Let your children stop eating when they say they've had enough. Lots of parents grew up with their own parents telling them to finish everything on their plate, but that approach doesn't help kids listen to their own bodies when they feel full. If children notice and respond to feeling full early on, they're less likely to overeat.

Be a good role model and eat healthily yourself. It's difficult to expect your child to understand why they have to have an apple when you're eating a slab of chocolate on the couch. Choose nutritious snacks, eat at the table, and don't skip meals.

Tuesday, 2 September 2014

Tandoori chicken

Add a little spice to your week with this deliciously easy tandoori chicken recipe. Serve with poppadoms, savoury pancakes or wraps.


500g chicken breast
30ml tandoori paste
400ml yoghurt
Lettuce, cucumber, tomato (optional)

1. In a bowl use 300ml of natural yoghurt and add the tandoori paste.
2. Cut the chicken into strips and marinate with the mixture.
3. On a medium heat fry the chicken for five to seven minutes until it is cooked through.
4. Cook the poppadoms or wraps in the microwave as per the packet instructions.
5. Divide the chicken between the poppadoms/wraps, top with salad ingredients, a dollop of the remaining yoghurt and coriander and serve.

Thursday, 28 August 2014

How to survive the loss of a spouse

Losing your spouse is never easy, whether it happens early or late in life, suddenly or after a long illness. But there are steps that can help you heal and move forward.

Be prepared
Unless you pass away first, you're guaranteed to have to face the death of your spouse one day. Make sure that you have the following in a safe place: your wills, letters of instruction, life insurance policies, retirement plans, birth certificates, marriage licence, deeds to any property owned, vehicle registrations, recent bank and financial account statements, and a list of any outstanding debts.

Accept help
Family and friends will rally around with offers. Take them up on anything that can make your life easier, from making telephone calls to preparing meals. But stay in charge of your life – don’t let anyone else take over, especially in financial matters. Don't be afraid to reach out to people either. They may think you need time alone to grieve when you actually just need someone to talk to.

Look after yourself

Emotional exhaustion can destroy your appetite and break your sleep. Force yourself to eat nutritiously, even if it’s only a little. Exercise regularly and ask your doctor for any help with sleep problems. It may also be useful to write down your feeling in a journal.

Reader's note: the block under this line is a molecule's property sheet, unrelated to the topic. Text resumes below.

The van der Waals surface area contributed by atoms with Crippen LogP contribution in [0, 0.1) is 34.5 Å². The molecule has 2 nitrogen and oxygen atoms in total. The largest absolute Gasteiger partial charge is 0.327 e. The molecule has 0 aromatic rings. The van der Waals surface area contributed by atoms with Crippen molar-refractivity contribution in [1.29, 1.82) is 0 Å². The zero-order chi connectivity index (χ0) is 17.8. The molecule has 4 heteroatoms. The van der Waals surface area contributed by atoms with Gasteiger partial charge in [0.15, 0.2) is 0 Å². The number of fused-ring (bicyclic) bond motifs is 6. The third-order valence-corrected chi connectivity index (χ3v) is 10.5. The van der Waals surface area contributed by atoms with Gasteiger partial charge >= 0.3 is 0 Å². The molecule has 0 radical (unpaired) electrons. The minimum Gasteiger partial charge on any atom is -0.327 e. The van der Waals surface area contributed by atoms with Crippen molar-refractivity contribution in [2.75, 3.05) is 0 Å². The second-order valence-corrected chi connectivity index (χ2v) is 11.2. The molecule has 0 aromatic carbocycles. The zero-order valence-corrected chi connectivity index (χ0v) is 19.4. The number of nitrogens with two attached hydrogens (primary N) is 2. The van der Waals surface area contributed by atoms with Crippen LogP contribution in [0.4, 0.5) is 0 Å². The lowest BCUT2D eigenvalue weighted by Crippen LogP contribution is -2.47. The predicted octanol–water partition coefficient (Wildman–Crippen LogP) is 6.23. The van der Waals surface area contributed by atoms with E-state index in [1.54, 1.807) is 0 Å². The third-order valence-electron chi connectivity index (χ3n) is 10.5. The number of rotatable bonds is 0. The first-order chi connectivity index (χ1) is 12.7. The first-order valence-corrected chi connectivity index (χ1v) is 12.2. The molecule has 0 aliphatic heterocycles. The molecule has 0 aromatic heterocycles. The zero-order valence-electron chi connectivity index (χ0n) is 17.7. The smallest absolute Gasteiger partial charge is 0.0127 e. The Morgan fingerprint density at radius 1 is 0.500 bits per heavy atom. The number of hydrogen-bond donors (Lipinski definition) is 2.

Don't blame yourself

Feelings of anger and guilt are normal. Talk it through with a close friend, minister or counsellor if need be. “If only I’d done X, this may not have happened”; “I never told them I loved them that day”; “I felt relief when they finally died after the burden of nursing them.” These things don’t mean that you loved the person any less, just that you’re human and doing your best.

Don’t hurry grief

The mourning process may take you months or years. Expect to go through various emotions: shock and denial, anger, despair or depression and finally acceptance. You can only heal in your own time and no one has the right to tell you to “cheer up” or “get over it”. But if you seem stuck in one stage, especially depression, consider counselling.

When you’re ready, move on

After the loss of a spouse, your life will never be quite the same. But eventually you’ll reach a stage when you accept death and the changes it’s brought, and begin to live in the present. Keep honouring the person you’ve lost in meaningful ways, but also let go and move forward. They would want you to find happiness, and you can – alone or with someone else.

Tuesday, 26 August 2014


Try this sweet treat for school lunchboxes or afternoon tea at work.

310ml flour
310ml breakfast oats
310ml coconut
185ml sugar
20ml syrup
125ml butter or margarine
1 tsp bicarbonate of soda
45–60ml boiling water


1. Preheat the oven to 150ºC.
2. Combine the dry ingredients.
3. Melt the syrup and butter together. Combine the bicarbonate of soda with the water and add to the butter mixture. Mix together with the dry ingredients.
4. Press the mixture into a 20cm x 20cm square tin and bake for 20 minutes. Gently press down the sides if they start to rise too much.
5. When light brown, remove from the oven and cut into squares. Switch off the oven.
6. Return the crunchies to the oven for about 10 minutes to dry out.
7. Allow to cool before removing from the tin.

Makes about 12 crunchies